While he recovers in a Vancouver hospital following a backcountry snowboarding accident on Saturday, Mark McMorris can rest easy with the knowledge that he and teammate Max Parrot did what they needed this season to put PyeongChang 2018 directly in their sights.
Both men achieved results to make them eligible for early nomination to Team Canada for the next Olympic Winter Games. While their nominations must still be confirmed next season by hitting a minimum performance criterion, meeting selection standards now certainly alleviates a lot of pressure for the future.
“It gives you that peace of mind that you’re going. You don’t need to really stress for the whole six months or nine months or whatever it is leading up to (the Games),” McMorris told Olympic.ca.
Two days after that interview, McMorris was partaking in his favourite off-season activity when he sustained numerous injuries and had to be airlifted to hospital where he underwent two successful surgeries. But he is also no stranger to coming back from injury, having won slopestyle bronze at Sochi 2014 just 12 days after breaking a rib.
“In the past Olympics in Sochi, I qualified two weeks before the Olympics. It was definitely a stress,” Parrot said in his own interview. “This year when they announced what the criteria would be for the selection, it automatically became my goal this year to qualify this winter.”
There is a limit of four men per country in the Olympic slopestyle and big air events. For many countries, that’s not an issue. But there is such depth in Canada that the intra-team competition is intense.
“Because we’re pushing each other even more, that’s why we did so well in every contest and why we’re known as the best team in the world,” said Parrot.
Canada Snowboard’s Olympic selection protocol allowed for two men to earn provisional nominations by the end of the 2016-17 season, based on results in five targeted competitions for each of slopestyle and big air. Riders had to enter at least three of those and finish on the podium twice in a discipline to be considered. They were then ranked based on their top three placements.
McMorris, who has shown commitment to rehabilitation and recovery in the past, heard about the criteria just as he was getting back on his board after breaking his femur on a bad landing in February 2016.
“I was like, okay this is going to be tricky for me to make the top two, especially coming off that injury and the Canadian team is the strongest it’s ever been,” he said of the squad that regularly boasts more finalists than any other country. “It’s like we go to a contest and it’s sort of competing against the Canadians for the top three and the Olympic spots.”
The first competition considered towards early Olympic selection was, rather fittingly, the World Cup in November that served as the PyeongChang 2018 test event for big air. Parrot had been a little anxious about the size of the scaffolding ramp and how that might impact the tricks they could attempt. But in the end, he was happy with the venue and the result as he took the silver behind McMorris’ gold.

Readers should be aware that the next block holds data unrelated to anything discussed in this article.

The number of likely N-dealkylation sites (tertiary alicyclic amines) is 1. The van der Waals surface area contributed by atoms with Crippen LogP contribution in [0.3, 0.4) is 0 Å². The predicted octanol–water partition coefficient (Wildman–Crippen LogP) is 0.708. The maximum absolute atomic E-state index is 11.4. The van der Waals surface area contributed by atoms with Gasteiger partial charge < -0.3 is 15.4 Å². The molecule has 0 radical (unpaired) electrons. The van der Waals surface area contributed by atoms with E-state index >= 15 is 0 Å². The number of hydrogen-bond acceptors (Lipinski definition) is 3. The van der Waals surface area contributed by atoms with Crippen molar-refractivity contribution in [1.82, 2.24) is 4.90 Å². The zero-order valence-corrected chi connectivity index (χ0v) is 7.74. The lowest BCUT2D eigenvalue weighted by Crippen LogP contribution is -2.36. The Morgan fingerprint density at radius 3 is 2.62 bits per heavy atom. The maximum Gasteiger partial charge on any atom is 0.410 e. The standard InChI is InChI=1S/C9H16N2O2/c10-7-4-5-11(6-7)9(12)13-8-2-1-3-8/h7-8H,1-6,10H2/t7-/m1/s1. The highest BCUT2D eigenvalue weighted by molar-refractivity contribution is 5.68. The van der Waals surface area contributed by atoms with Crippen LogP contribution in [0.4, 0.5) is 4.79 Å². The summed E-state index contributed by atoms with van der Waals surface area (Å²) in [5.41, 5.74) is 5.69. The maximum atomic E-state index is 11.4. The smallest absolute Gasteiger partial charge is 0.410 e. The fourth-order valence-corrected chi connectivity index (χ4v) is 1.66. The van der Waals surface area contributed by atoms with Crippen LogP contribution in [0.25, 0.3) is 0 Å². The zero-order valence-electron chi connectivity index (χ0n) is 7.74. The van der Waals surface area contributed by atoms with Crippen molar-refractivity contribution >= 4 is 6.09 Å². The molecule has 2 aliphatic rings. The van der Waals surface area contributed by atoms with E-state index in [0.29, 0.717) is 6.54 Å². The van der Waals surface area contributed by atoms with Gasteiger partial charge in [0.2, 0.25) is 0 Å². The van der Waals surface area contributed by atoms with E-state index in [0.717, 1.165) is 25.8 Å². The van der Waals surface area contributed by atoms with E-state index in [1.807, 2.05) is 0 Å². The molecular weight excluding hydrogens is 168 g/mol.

That was followed in December by a big air World Cup in Copper Mountain, Colorado that was won by Parrot.
Next came a slopestyle World Cup stop in Laax, Switzerland in mid-January where Parrot claimed gold and McMorris took silver as part of a Canadian podium sweep with Tyler Nicholson.
Then they were off to the X Games in Aspen. McMorris captured a pair of bronze medals while Parrot won the big air gold with his highlight performance of the season, landing the first ever switch quadruple underflip in competition.
“That was a big goal for me to be able to do a quad in a contest this season,” he said.
McMorris had his highlight performance of the season at the US Open in Vail. He did a slopestyle run he’d never done before with a trick – a switch backside triple cork 1620 – that he’d never done before.
“Just to ride the best I possibly could at the right time felt pretty damn good,” he recalled of the run that ended up securing his Olympic nomination.
The final targeted competition was the X Games in Norway where McMorris and Parrot again won gold and silver in big air.
“Overall I did 15 contests. I podiumed at 10 contests and this is definitely by far my best season ever so it makes me proud,” said Parrot, who is quite happy to see big air debut at the Olympic Games.
Parrot is about to head to Hawaii for a couple weeks of vacation before returning to training in May, still unsure whether he’s going to attempt some of the new tricks that are always in his mind or if he’ll just work on perfecting his already difficult repertoire.
Both men have similar mindsets about the path to PyeongChang: pick and choose which contests they want to enter and really focus on them so they’re motivated and healthy heading into the Games. Then it’s all about trying, in McMorris’ words, “to win some medals”.
The final allocation of Canada’s Olympic quota spots, along with the snowboarders who will fill them, will be announced in January 2018.